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Long-term anti-corruption

Updated: 2013-11-06 07:07
By Lin Zhe ( China Daily)

How to maintain a clean government? This is expected to be one of the main topics discussed at the upcoming Third Plenary Session of the 18th Communist Party of China Central Committee.

At the plenary session in 2003, regular inspections were listed as one of 10 in-Party supervision measures, this time the session will discuss ways of making the inspection teams, which at the moment are temporary, more effective in the long run.

It is these teams, sent nationwide every year, that have uncovered considerable evidence of corruption, sometimes involving senior officials. A good example is Chen Liangyu, former Party leader of the Shanghai government, who was discovered to have appropriated social security funds since 2002. He was prosecuted and punished in 2008.

The inspection teams continue to do a good job. As part of the anti-corruption drive, the CPC Central Committee dispatched inspection teams to look for evidence of corruption and misconduct among Party members and officials at the provincial and municipal levels, and a second batch of inspectors, divided into 10 groups, have started inspections of designated government organs and State-owned enterprises.

However, the very fact that the inspection teams have uncovered serious cases of corruption implies loopholes in the anti-corruption system. Some of the cases discovered by the inspection teams have proved to be quite obvious, begging the question why the local anti-corruption commissions failed to spot them.

The answer is also obvious. Due to its deeply rooted traditional culture, China relies heavily on personal relations in society. The local anti-corruption staff, like other members of society, have all kinds of personal relations, some of which are no doubt important to them in their daily lives and work.

Therefore, they have many considerations while performing their duties. A common example is, as soon as they decide to investigate a suspected official, the anti-corruption officers will find their offices filled with people offering excuses for the offending official's behavior. Often some of these defenders will be so powerful that the anti-corruption officers cannot afford to offend them.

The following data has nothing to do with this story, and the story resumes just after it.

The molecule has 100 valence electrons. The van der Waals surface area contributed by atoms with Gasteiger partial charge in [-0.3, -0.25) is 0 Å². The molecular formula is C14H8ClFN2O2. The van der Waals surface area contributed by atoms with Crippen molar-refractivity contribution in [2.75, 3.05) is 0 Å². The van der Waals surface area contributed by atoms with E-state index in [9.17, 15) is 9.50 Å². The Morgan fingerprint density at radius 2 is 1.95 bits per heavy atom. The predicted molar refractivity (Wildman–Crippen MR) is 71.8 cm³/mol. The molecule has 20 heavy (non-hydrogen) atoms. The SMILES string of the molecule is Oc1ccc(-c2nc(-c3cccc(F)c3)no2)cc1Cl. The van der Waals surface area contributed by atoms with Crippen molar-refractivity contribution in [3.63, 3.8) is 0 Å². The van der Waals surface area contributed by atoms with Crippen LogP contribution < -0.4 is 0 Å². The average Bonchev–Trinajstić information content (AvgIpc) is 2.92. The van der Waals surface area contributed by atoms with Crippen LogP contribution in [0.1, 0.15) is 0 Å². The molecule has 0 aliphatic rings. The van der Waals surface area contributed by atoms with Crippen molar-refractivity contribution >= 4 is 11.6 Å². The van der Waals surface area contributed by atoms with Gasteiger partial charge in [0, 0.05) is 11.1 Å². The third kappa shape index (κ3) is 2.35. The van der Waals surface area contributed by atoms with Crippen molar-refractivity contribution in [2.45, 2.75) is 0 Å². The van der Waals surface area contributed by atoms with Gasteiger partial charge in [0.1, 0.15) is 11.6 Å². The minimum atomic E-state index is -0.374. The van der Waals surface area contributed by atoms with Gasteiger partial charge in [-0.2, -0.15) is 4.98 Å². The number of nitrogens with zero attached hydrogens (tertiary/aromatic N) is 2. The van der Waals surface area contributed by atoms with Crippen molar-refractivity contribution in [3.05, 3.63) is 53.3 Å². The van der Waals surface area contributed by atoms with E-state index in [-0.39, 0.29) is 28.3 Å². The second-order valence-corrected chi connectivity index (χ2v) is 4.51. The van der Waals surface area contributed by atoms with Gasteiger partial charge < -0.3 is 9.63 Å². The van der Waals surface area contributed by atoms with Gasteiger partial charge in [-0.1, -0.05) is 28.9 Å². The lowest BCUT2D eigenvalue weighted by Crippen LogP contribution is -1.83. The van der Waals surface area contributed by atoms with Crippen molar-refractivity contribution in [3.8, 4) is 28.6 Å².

Bearing this in mind, it is clear that relying on local anti-corruption staff is far from enough, as it is hardly possible for them to investigate their colleagues, never mind their superiors. Worse, those tasked with finding corruption can themselves be bought. It is not uncommon for anti-corruption staff to be involved in the corruption cases of influential local leaders.

The central inspection teams are totally independent of the local societies and their members are carefully selected to make sure they have no personal relations with the officials being inspected. They are also well-supported by the Central Committee of the Party, which has granted them ample power to supervise suspected officials without intervention from their colleagues or superiors. These inspection teams can hold interviews with officials, accept complaints from ordinary citizens and officials alike, and copy any materials that they consider important. Thus they have sufficient power and autonomy to ensure they can crisply and neatly deal with situations that often appear messy or obscure to their local colleagues.

However, the central inspection teams do not mean the local anti-corruption system is no longer important - the two are complementary, rather than mutually exclusive. Actually, the central inspection teams often do their work through interviews, in which help from local anti-corruption staff is central to the investigation.

Like all mechanisms of its kind, the inspection team system is far from perfect. However, it is an open system and the Central Commission for Discipline Inspection has been amending its regulations to plug any loopholes detected. For example, the inspection teams have adopted a new practice of publicizing a permanent mailing address, so that even when inspections end the people still have a way to complain against corruption.

According to the latest information, the Third Plenary Session is expected to amend the inspection regulations again, possibly placing more emphasis on investigating the leaders of State-owned Enterprises and improving the selection process for members of the inspection team. These are welcome moves; but more needs to be done to build a long-term anti-corruption system. The most urgent task is drawing an anti-corruption law to regulate all the measures against corruption; on that basis we could consider other systems like stricter supervision of public spending, challenge systems and disclosure of officials' assets. There are high hopes that the plenary session will mark a start toward a comprehensive anti-corruption system.

The author is a professor of human studies at the Central Party School. This is an excerpt of her interview with China Daily's Zhang Zhouxiang.

Long-term anti-corruption

(China Daily 11/06/2013 page9)

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